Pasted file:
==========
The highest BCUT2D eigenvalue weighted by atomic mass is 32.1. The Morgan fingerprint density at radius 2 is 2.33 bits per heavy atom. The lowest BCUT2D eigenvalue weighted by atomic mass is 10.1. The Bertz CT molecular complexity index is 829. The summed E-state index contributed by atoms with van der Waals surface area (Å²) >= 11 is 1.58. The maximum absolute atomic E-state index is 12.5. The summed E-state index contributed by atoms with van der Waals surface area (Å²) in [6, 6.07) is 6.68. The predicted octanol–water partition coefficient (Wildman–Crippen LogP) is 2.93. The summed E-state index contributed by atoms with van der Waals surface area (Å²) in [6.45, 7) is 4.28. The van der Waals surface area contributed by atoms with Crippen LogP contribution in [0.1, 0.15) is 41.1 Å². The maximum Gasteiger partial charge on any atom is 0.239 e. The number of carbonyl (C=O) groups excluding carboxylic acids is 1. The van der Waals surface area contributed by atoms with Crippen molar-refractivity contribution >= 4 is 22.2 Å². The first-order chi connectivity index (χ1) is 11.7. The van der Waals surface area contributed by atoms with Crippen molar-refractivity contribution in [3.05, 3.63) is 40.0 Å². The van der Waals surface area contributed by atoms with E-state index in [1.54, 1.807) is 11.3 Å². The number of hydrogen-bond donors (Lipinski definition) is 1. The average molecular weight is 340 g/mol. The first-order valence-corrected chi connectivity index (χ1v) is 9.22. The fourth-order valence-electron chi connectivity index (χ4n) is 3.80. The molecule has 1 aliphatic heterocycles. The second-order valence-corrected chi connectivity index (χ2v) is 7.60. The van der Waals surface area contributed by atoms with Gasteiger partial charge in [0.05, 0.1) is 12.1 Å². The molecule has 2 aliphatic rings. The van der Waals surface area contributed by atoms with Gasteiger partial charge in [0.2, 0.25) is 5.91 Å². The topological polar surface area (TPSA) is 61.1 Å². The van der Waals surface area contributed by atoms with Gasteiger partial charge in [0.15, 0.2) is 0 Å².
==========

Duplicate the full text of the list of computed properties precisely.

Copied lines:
The highest BCUT2D eigenvalue weighted by atomic mass is 32.1. The Morgan fingerprint density at radius 2 is 2.33 bits per heavy atom. The lowest BCUT2D eigenvalue weighted by atomic mass is 10.1. The Bertz CT molecular complexity index is 829. The summed E-state index contributed by atoms with van der Waals surface area (Å²) >= 11 is 1.58. The maximum absolute atomic E-state index is 12.5. The summed E-state index contributed by atoms with van der Waals surface area (Å²) in [6, 6.07) is 6.68. The predicted octanol–water partition coefficient (Wildman–Crippen LogP) is 2.93. The summed E-state index contributed by atoms with van der Waals surface area (Å²) in [6.45, 7) is 4.28. The van der Waals surface area contributed by atoms with Crippen LogP contribution in [0.1, 0.15) is 41.1 Å². The maximum Gasteiger partial charge on any atom is 0.239 e. The number of carbonyl (C=O) groups excluding carboxylic acids is 1. The van der Waals surface area contributed by atoms with Crippen molar-refractivity contribution >= 4 is 22.2 Å². The first-order chi connectivity index (χ1) is 11.7. The van der Waals surface area contributed by atoms with Crippen molar-refractivity contribution in [3.05, 3.63) is 40.0 Å². The van der Waals surface area contributed by atoms with E-state index in [1.54, 1.807) is 11.3 Å². The number of hydrogen-bond donors (Lipinski definition) is 1. The average molecular weight is 340 g/mol. The first-order valence-corrected chi connectivity index (χ1v) is 9.22. The fourth-order valence-electron chi connectivity index (χ4n) is 3.80. The molecule has 1 aliphatic heterocycles. The second-order valence-corrected chi connectivity index (χ2v) is 7.60. The van der Waals surface area contributed by atoms with Gasteiger partial charge in [0.05, 0.1) is 12.1 Å². The molecule has 2 aliphatic rings. The van der Waals surface area contributed by atoms with Gasteiger partial charge in [0.2, 0.25) is 5.91 Å². The topological polar surface area (TPSA) is 61.1 Å². The van der Waals surface area contributed by atoms with Gasteiger partial charge in [0.15, 0.2) is 0 Å².